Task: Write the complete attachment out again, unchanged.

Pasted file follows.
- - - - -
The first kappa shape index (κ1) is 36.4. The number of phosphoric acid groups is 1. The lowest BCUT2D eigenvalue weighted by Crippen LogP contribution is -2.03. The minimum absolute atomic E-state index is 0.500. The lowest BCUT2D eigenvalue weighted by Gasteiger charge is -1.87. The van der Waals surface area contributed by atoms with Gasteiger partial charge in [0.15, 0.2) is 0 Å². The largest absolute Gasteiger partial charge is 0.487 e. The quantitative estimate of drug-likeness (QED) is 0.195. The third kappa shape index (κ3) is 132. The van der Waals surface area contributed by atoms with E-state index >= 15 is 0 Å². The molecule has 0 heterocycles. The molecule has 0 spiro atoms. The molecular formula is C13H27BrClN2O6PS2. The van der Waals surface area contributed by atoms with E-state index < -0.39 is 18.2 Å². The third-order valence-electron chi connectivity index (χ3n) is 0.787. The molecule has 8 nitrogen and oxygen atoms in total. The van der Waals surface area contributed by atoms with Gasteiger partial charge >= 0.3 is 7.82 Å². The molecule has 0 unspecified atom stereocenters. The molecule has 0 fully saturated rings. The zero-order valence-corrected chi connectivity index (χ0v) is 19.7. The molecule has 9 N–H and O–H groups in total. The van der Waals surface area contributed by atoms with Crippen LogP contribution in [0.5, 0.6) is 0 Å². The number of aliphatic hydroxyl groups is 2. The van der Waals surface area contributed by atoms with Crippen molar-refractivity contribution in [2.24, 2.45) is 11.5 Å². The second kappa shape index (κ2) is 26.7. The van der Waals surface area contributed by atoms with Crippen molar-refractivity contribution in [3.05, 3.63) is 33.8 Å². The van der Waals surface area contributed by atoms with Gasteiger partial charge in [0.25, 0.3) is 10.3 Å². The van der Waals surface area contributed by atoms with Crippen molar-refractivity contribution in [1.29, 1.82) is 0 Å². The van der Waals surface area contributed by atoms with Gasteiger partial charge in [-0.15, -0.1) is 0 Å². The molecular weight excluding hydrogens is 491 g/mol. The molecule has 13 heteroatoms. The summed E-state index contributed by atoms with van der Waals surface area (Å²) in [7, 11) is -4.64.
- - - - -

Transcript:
The first kappa shape index (κ1) is 36.4. The number of phosphoric acid groups is 1. The lowest BCUT2D eigenvalue weighted by Crippen LogP contribution is -2.03. The minimum absolute atomic E-state index is 0.500. The lowest BCUT2D eigenvalue weighted by Gasteiger charge is -1.87. The van der Waals surface area contributed by atoms with Gasteiger partial charge in [0.15, 0.2) is 0 Å². The largest absolute Gasteiger partial charge is 0.487 e. The quantitative estimate of drug-likeness (QED) is 0.195. The third kappa shape index (κ3) is 132. The van der Waals surface area contributed by atoms with E-state index >= 15 is 0 Å². The molecule has 0 heterocycles. The molecule has 0 spiro atoms. The molecular formula is C13H27BrClN2O6PS2. The van der Waals surface area contributed by atoms with E-state index < -0.39 is 18.2 Å². The third-order valence-electron chi connectivity index (χ3n) is 0.787. The molecule has 8 nitrogen and oxygen atoms in total. The van der Waals surface area contributed by atoms with Gasteiger partial charge >= 0.3 is 7.82 Å². The molecule has 0 unspecified atom stereocenters. The molecule has 0 fully saturated rings. The zero-order valence-corrected chi connectivity index (χ0v) is 19.7. The molecule has 9 N–H and O–H groups in total. The van der Waals surface area contributed by atoms with Crippen LogP contribution in [0.5, 0.6) is 0 Å². The number of aliphatic hydroxyl groups is 2. The van der Waals surface area contributed by atoms with Crippen molar-refractivity contribution in [2.24, 2.45) is 11.5 Å². The second kappa shape index (κ2) is 26.7. The van der Waals surface area contributed by atoms with Crippen molar-refractivity contribution in [3.05, 3.63) is 33.8 Å². The van der Waals surface area contributed by atoms with Gasteiger partial charge in [0.25, 0.3) is 10.3 Å². The van der Waals surface area contributed by atoms with Crippen molar-refractivity contribution in [1.29, 1.82) is 0 Å². The van der Waals surface area contributed by atoms with Gasteiger partial charge in [-0.15, -0.1) is 0 Å². The molecular weight excluding hydrogens is 491 g/mol. The molecule has 13 heteroatoms. The summed E-state index contributed by atoms with van der Waals surface area (Å²) in [7, 11) is -4.64.